US7239925B2 (en) 2000-09-18 2007-07-03 Cameron Health, Inc. Subcutaneous electrode for transthoracic conduction with improved installation characteristics
US7286878B2 (en) 2001-11-09 2007-10-23 Medtronic, Inc. Multiplexed electrode array extension
US20070276445A1 (en) * 2006-05-26 2007-11-29 Cameron Health, Inc. Systems and methods for sensing vector selection in an implantable medical device
US20080015644A1 (en) * 2006-07-14 2008-01-17 Cameron Health, Inc. End of life battery testing in an implantable medical device
US20080077030A1 (en) * 2006-09-26 2008-03-27 Cameron Health, Inc. Signal analysis in implantable cardiac treatment devices
US20080154350A1 (en) * 2006-12-20 2008-06-26 Cameron Health, Inc. Implantable cardiac stimulus devices and methods with input recharge circuitry
US20080172100A1 (en) * 2007-01-16 2008-07-17 Cameron Health, Inc. Systems and methods for sensing vector selection in an implantable medical device using a polynomial approach
US20080188901A1 (en) * 2007-02-07 2008-08-07 Cameron Health, Inc. Sensing vector selection in a cardiac stimulus device with postural assessment
US7623920B2 (en) 2001-11-05 2009-11-24 Cameron Health, Inc. Low power A/D converter
US7623909B2 (en) 2006-05-26 2009-11-24 Cameron Health, Inc. Implantable medical devices and programmers adapted for sensing vector selection
US7623913B2 (en) 2006-08-01 2009-11-24 Cameron Health, Inc. Implantable medical devices using heuristic filtering in cardiac event detection
EP2135639A1 (en) * 2008-06-10 2009-12-23 BIOTRONIK CRM Patent AG Electrical surge protection element
US20100094369A1 (en) * 2008-03-07 2010-04-15 Cameron Health, Inc. Methods and Devices for Accurately Classifying Cardiac Activity
US7747320B1 (en) * 2006-05-12 2010-06-29 Pacesetter, Inc. Responding a partial lead failure in an implantable cardioverter defibrillator
US7764998B1 (en) 2006-12-05 2010-07-27 Pacesetter, Inc. Implantable cardiac stimulation devices with back-up defibrillation
US7813797B2 (en) 2000-09-18 2010-10-12 Cameron Health, Inc. Cardioverter-defibrillator having a focused shocking area and orientation thereof
US7877139B2 (en) 2006-09-22 2011-01-25 Cameron Health, Inc. Method and device for implantable cardiac stimulus device lead impedance measurement
US20110092992A1 (en) * 2006-04-21 2011-04-21 Darois Roger E Method and apparatus for surgical fastening
US20110098585A1 (en) * 2009-10-27 2011-04-28 Cameron Health, Inc. Methods and Devices for Identifying Overdetection of Cardiac Signals
US20110160808A1 (en) * 2009-12-31 2011-06-30 Lyden Michael J Implantable medical device including isolation test circuit
US8160687B2 (en) 2008-05-07 2012-04-17 Cameron Health, Inc. Methods and devices for accurately classifying cardiac activity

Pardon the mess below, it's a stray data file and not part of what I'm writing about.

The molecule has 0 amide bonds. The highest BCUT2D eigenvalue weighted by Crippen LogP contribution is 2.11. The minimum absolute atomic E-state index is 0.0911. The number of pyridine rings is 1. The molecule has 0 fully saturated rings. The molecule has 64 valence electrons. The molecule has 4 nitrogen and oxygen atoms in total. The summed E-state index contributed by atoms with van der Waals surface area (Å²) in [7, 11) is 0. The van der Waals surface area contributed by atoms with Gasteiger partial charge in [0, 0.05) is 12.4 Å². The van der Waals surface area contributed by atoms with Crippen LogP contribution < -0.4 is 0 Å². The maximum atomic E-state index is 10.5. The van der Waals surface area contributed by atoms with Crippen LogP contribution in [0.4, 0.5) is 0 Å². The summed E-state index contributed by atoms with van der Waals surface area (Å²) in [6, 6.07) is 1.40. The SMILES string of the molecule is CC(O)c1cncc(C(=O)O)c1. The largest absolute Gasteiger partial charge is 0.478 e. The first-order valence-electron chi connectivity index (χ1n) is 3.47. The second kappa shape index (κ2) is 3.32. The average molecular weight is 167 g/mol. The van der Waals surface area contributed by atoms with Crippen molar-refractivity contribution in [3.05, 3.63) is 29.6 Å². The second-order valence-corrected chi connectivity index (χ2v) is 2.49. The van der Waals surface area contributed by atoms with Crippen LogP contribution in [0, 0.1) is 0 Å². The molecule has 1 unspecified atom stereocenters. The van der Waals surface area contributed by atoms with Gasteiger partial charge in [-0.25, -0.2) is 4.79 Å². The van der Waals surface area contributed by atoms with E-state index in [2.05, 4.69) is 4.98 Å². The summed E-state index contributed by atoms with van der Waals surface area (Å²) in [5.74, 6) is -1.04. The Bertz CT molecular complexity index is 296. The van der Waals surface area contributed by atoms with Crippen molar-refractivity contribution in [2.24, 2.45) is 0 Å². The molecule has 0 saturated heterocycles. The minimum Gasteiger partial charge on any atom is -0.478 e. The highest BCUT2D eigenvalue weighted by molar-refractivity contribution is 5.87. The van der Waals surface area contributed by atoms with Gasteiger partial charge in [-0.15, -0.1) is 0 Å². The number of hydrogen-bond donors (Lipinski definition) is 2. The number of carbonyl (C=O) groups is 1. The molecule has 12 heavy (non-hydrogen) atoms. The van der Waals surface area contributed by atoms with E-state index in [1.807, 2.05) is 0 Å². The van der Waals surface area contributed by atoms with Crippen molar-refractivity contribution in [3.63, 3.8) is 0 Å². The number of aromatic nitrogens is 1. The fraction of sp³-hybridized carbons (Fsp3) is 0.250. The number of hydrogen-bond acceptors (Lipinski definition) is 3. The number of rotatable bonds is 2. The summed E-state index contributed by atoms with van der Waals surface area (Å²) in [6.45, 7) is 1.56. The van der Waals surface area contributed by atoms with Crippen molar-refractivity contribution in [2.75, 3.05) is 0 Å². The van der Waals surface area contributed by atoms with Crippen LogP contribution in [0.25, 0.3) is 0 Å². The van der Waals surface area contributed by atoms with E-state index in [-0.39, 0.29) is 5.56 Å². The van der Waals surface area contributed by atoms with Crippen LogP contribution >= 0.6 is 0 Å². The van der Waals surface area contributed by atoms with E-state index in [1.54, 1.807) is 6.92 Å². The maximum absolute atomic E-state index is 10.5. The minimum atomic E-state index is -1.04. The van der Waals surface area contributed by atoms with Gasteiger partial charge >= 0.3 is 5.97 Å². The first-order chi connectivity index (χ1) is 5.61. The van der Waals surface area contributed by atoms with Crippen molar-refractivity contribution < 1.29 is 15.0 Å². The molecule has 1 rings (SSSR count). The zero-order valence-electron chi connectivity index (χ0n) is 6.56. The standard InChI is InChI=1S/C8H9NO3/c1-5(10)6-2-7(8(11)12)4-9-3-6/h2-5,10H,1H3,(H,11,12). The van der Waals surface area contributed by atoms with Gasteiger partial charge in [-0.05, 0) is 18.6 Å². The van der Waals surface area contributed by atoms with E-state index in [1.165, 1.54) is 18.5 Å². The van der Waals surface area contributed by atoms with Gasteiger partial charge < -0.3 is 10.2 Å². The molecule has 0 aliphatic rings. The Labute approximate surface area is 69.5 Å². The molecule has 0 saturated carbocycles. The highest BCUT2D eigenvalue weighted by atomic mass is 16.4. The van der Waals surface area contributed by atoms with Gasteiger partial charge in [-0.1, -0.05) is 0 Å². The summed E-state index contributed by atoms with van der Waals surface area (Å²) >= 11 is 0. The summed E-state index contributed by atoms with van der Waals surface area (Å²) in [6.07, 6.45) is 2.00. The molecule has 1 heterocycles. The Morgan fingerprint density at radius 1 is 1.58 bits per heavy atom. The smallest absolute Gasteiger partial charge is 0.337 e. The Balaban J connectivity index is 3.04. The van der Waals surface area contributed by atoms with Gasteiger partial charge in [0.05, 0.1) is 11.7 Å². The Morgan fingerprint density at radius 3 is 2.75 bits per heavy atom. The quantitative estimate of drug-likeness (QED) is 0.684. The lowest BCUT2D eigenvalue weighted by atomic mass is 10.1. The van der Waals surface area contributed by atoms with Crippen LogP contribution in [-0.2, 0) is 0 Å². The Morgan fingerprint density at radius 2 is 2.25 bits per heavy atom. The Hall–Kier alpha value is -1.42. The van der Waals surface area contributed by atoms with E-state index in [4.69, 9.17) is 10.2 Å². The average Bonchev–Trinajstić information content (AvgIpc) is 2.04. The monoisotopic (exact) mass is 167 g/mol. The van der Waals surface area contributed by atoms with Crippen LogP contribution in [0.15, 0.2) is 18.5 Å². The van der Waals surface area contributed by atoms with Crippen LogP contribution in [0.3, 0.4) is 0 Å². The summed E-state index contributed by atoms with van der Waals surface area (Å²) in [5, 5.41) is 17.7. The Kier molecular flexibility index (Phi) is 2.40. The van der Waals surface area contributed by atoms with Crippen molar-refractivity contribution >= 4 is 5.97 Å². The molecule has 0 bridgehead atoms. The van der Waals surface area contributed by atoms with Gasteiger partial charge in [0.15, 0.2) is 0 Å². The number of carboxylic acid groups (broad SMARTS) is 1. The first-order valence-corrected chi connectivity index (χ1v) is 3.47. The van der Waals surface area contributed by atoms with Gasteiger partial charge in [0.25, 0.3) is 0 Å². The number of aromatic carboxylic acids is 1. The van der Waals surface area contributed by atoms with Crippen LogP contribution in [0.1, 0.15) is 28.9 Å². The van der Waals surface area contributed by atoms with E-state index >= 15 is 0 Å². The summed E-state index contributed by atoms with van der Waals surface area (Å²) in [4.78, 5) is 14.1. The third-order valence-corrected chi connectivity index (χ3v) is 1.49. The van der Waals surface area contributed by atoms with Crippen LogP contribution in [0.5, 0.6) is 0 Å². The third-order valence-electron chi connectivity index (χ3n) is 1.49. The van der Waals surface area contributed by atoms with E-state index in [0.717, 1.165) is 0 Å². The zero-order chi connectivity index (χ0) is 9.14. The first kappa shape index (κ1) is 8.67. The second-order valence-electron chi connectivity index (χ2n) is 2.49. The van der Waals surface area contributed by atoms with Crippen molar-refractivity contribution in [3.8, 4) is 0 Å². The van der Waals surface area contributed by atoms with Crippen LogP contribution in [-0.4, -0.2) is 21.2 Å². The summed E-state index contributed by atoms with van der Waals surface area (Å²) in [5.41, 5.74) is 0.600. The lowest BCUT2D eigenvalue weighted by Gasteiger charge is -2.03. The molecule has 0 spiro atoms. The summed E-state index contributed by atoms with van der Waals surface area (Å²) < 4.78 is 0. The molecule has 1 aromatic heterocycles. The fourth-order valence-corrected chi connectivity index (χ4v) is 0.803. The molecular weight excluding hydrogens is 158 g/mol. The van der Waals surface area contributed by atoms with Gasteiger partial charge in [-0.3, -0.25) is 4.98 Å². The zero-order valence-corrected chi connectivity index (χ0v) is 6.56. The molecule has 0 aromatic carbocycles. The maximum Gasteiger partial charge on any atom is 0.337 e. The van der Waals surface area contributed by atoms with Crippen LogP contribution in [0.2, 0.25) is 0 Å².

US8494630B2 (en) 2008-01-18 2013-07-23 Cameron Health, Inc. Data manipulation following delivery of a cardiac stimulus in an implantable cardiac stimulus device
US8548573B2 (en) 2010-01-18 2013-10-01 Cameron Health, Inc. Dynamically filtered beat detection in an implantable cardiac device
US8565878B2 (en) 2008-03-07 2013-10-22 Cameron Health, Inc. Accurate cardiac event detection in an implantable cardiac stimulus device
US8649862B2 (en) 2010-07-01 2014-02-11 Cardiac Pacemakers, Inc. Therapy circuit protection for implantable medical device
US8712523B2 (en) 2008-12-12 2014-04-29 Cameron Health Inc. Implantable defibrillator systems and methods with mitigations for saturation avoidance and accommodation
US8718793B2 (en) 2006-08-01 2014-05-06 Cameron Health, Inc. Electrode insertion tools, lead assemblies, kits and methods for placement of cardiac device electrodes
US8744555B2 (en) 2009-10-27 2014-06-03 Cameron Health, Inc. Adaptive waveform appraisal in an implantable cardiac system
US9014807B2 (en) 2010-12-20 2015-04-21 Cardiac Pacemakers, Inc. Lead fault detection for implantable medical device
US9144683B2 (en) 2000-09-18 2015-09-29 Cameron Health, Inc. Post-shock treatment in a subcutaneous device
US9149637B2 (en) 2009-06-29 2015-10-06 Cameron Health, Inc. Adaptive confirmation of treatable arrhythmia in implantable cardiac stimulus devices
US9149645B2 (en) 2013-03-11 2015-10-06 Cameron Health, Inc. Methods and devices implementing dual criteria for arrhythmia detection
US9539435B2 (en) 2014-09-08 2017-01-10 Medtronic, Inc. Transthoracic protection circuit for implantable medical devices
US9554714B2 (en) 2014-08-14 2017-01-31 Cameron Health Inc. Use of detection profiles in an implantable medical device
US9579065B2 (en) 2013-03-12 2017-02-28 Cameron Health Inc. Cardiac signal vector selection with monophasic and biphasic shape consideration
US9579517B2 (en) 2014-09-08 2017-02-28 Medtronic, Inc. Transformer-based charging circuits for implantable medical devices
US9604071B2 (en) 2014-09-08 2017-03-28 Medtronic, Inc. Implantable medical devices having multi-cell power sources
US9643025B2 (en) 2014-09-08 2017-05-09 Medtronic, Inc. Multi-primary transformer charging circuits for implantable medical devices
US9724528B2 (en) 2014-09-08 2017-08-08 Medtronic, Inc. Multiple transformer charging circuits for implantable medical devices
US9861828B2 (en) 2014-09-08 2018-01-09 Medtronic, Inc. Monitoring multi-cell power source of an implantable medical device
US9861827B2 (en) 2014-09-08 2018-01-09 Medtronic, Inc. Implantable medical devices having multi-cell power sources

Citations (6)

* Cited by examiner, † Cited by third party
Publication number Priority date Publication date Assignee Title
US3614954A (en) * 1970-02-09 1971-10-26 Medtronic Inc Electronic standby defibrillator